Battle Damage Assessment over Al Shayrat Airbase

Bomb Damage Assessment (BDA), also known as Battle Damage Assessment, is the practice of assessing damage inflicted on a target from a stand-off weapon, most typically a bomb or air launched missile. It is part of the larger discipline of combat assessment. Photographic reconnaissance was used extensively in World War II. From the 1970s onwards satellites became available.

Before sunrise on 7th April 2017, several US Navy warships, located in the Mediterranean Sea, launched a wave of around 60 Tomahawk missiles over the Al Shayrat Airbase, which is controlled by the Syrian government. American Intelligence believed it was the base being used for the aircraft that carried out a chemical weapon attack over Khan Shaykhun town three days prior. The Battle or Bomb Damage Assessment (BDA) is a key military activity to evaluate the results and efficiency of strikes.

 

Caption: USS Ross firing a Tomahawk missile towards the base

Image 1 USS Ross 2017 Shayrat Strike - Battle damage assessment  Case study
Image2 report image1 - Battle damage assessment  Case study
Imagery intelligence report performed by Airbus reveals precisely the strike damages.

Various sensors and methods accomplish the required evaluation, including satellite imagery. Airbus can immediately programme and acquire images, then compare them with its worldwide archives and provide an Imagery Intelligence (IMINT) report, such as a BDA.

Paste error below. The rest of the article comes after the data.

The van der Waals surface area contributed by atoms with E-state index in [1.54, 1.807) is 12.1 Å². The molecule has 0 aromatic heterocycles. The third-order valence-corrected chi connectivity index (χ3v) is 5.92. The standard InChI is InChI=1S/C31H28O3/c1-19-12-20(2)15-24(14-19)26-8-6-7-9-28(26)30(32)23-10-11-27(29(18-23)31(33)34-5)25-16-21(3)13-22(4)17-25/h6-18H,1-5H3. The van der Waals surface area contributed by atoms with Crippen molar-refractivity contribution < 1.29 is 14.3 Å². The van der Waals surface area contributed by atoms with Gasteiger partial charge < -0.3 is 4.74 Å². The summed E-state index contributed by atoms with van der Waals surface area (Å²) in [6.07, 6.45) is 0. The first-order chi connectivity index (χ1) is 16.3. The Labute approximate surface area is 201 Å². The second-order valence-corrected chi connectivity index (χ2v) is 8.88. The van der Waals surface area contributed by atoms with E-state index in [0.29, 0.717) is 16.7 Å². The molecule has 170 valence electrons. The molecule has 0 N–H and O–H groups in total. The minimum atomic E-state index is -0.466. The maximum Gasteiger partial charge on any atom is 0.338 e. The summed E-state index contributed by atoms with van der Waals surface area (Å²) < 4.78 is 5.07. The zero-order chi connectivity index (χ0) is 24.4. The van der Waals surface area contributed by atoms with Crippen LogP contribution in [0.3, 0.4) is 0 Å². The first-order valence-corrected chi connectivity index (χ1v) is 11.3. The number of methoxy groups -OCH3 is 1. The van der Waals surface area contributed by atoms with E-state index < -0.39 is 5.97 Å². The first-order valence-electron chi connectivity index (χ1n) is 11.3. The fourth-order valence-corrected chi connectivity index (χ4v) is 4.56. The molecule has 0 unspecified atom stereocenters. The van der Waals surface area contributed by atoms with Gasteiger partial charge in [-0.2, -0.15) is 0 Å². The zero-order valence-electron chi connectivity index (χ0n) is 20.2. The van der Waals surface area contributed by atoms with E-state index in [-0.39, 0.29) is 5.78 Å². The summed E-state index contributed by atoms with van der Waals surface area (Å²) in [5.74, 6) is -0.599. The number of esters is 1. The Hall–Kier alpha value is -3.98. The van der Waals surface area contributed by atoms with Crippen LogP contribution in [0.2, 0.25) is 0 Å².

To assess the battle damage from the night of 7 April, Airbus Pléiades captured detailed images of the airbase on 8 - 9 April. They revealed that the aeronautical infrastructures were undamaged and still fully operational; whereas the fuel depots, the depot in the East and some aircraft shelters had been struck; and several Mig-23 had been destroyed or damaged.

It could not be confirmed whether the damaged shelters held aircrafts. The US Navy had avoided targeting suspected gas storage facilities. A few hours before the strike, the US had warned Russia of their planned action. It seems that Russia then simultaneously tested countermeasure devices to jam the Tomahawks, which explains why - despite direct hits to the airbase - the Syrian Air Force base remained operational, enabling them to bomb the rebels only a few hours after the American attack. On 9 April, new Pléiades images showed that at least three Albatros, one Mig-23 and two Su-22 were operational.

Image3 report image2 - Battle damage assessment  Case study
Imagery intelligence report over al Shayrat base based on imagery archives.
  • Reactive and accurate satellite tasking right after bombing
  • Extensive imagery archives bank serve as comparison source
  • True imagery expert analysis to provide intelligence and BDA

Airbus IMINT capacities are proven solutions to help customers to perform any analysis requiring several images and related intelligence - not only BDA, but many defence and security domains like border monitoring, aircraft crash research, natural disaster consequences, illegal or suspicious activities.

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